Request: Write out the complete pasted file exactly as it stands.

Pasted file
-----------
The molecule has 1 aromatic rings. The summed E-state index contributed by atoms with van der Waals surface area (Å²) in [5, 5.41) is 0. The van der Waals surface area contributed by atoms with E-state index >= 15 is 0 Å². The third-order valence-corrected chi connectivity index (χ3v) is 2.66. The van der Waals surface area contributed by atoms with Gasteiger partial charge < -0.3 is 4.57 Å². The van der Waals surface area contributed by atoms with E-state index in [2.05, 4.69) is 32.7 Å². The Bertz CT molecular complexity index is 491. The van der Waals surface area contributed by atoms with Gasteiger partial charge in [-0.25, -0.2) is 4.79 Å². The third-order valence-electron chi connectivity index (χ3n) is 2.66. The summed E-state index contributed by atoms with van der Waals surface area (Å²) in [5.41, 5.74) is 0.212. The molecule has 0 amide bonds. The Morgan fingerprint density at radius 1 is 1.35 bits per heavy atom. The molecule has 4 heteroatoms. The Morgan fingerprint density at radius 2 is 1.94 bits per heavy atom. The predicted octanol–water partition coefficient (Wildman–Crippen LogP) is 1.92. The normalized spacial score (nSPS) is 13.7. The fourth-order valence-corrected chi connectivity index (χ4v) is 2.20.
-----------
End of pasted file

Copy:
The molecule has 1 aromatic rings. The summed E-state index contributed by atoms with van der Waals surface area (Å²) in [5, 5.41) is 0. The van der Waals surface area contributed by atoms with E-state index >= 15 is 0 Å². The third-order valence-corrected chi connectivity index (χ3v) is 2.66. The van der Waals surface area contributed by atoms with Gasteiger partial charge < -0.3 is 4.57 Å². The van der Waals surface area contributed by atoms with E-state index in [2.05, 4.69) is 32.7 Å². The Bertz CT molecular complexity index is 491. The van der Waals surface area contributed by atoms with Gasteiger partial charge in [-0.25, -0.2) is 4.79 Å². The third-order valence-electron chi connectivity index (χ3n) is 2.66. The summed E-state index contributed by atoms with van der Waals surface area (Å²) in [5.41, 5.74) is 0.212. The molecule has 0 amide bonds. The Morgan fingerprint density at radius 1 is 1.35 bits per heavy atom. The molecule has 4 heteroatoms. The Morgan fingerprint density at radius 2 is 1.94 bits per heavy atom. The predicted octanol–water partition coefficient (Wildman–Crippen LogP) is 1.92. The normalized spacial score (nSPS) is 13.7. The fourth-order valence-corrected chi connectivity index (χ4v) is 2.20.